As technology aides at Sedgwick High School, senior Kolby Hutton and junior Camryn McGinn can often be found providing assistance in the classroom — whether troubleshooting issues with computers or Promethean boards, setting up the sound system in the cafeteria or a number of other tasks.

Last spring, though, the pair was recruited for a more intensive project. USD 439 technology director (and the students' supervisor) Ryan Suppes came to them with a challenge on behalf of the city of Sedgwick — build a new city website. Over the course of a majority of the semester (February through May), the two worked on the update, which was officially launched over the summer on June 20.

"We did it every day in his class and outside of school we did it, too," McGinn said.

"I think a lot of it was outside of school," Hutton said. "Their old website was completely jumbled and unorganized; they pretty much wanted a new website so we told them we would and we'd make it way more organized."

Both have an interest in technology that drew them to the task, with Hutton even hoping to pursue a degree in computer science at Fort Hays State University next year.

Hutton said he played around with website design as a freshman, but the duo found out just how intricate the process was first-hand almost immediately after they started the project.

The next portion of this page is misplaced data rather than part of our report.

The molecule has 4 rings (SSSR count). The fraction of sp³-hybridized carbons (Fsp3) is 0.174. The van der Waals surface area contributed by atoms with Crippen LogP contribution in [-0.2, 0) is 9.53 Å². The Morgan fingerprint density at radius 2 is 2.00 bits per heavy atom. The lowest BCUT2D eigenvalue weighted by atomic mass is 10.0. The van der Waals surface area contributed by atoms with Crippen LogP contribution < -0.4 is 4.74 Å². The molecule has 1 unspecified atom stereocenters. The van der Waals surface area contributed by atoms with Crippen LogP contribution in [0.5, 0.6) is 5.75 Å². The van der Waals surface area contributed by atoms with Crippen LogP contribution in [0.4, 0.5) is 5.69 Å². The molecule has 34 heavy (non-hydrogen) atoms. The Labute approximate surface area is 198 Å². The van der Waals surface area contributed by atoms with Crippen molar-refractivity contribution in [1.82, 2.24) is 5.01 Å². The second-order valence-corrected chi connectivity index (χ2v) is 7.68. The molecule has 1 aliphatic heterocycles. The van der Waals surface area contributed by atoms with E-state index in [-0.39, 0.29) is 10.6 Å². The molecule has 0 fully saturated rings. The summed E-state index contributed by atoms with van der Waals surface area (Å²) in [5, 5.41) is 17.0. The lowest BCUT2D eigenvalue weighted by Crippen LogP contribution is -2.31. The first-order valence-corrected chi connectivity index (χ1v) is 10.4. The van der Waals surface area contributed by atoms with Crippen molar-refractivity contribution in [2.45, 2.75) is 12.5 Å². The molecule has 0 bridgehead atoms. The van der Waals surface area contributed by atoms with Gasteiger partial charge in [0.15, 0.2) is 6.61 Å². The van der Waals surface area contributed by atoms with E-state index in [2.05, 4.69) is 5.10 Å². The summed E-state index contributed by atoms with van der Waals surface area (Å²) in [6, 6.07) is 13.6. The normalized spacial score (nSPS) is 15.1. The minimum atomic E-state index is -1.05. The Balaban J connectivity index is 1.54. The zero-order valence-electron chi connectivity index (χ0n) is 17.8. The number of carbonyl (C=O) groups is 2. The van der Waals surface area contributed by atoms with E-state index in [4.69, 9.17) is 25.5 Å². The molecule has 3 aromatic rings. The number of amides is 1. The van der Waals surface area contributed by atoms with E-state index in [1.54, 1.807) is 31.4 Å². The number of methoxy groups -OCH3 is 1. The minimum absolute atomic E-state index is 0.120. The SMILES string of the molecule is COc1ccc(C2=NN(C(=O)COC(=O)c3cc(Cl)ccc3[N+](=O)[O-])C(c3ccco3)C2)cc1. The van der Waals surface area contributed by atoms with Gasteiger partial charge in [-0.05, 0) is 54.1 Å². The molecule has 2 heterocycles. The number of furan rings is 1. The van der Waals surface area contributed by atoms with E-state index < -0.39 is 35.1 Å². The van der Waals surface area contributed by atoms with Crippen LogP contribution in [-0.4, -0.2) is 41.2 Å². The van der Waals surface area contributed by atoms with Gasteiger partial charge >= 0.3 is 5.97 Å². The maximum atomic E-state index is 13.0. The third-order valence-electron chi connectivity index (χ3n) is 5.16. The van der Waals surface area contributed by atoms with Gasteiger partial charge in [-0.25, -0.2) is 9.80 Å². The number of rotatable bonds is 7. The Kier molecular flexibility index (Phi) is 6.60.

"The first week we had no clue what we were doing, really, so it was kind of rough, but we figured it out," McGinn said.

On top of learning about design (which Suppes helped them with if needed), Hutton noted they had to find out more about the city in the process to get the information that needed to be included on the new website.

Ultimately, the new website was approved in late May — toward the end of the school year — and went live about a month ago.

Both have helped out in smaller ways around the community, but seeing the fruits of their labor pay off in a big way for their community was even more fulfilling.

"We did something that was actually helpful that somebody could use," McGinn said.

"I think it's pretty cool. It makes me feel proud; it just made me feel accomplished in a way," Hutton said. "It feels good to help out the community. Not only did it feel good to help out the community, but it felt good to have people say, 'Good job.' "

For a look at Hutton and McGinn's work, visit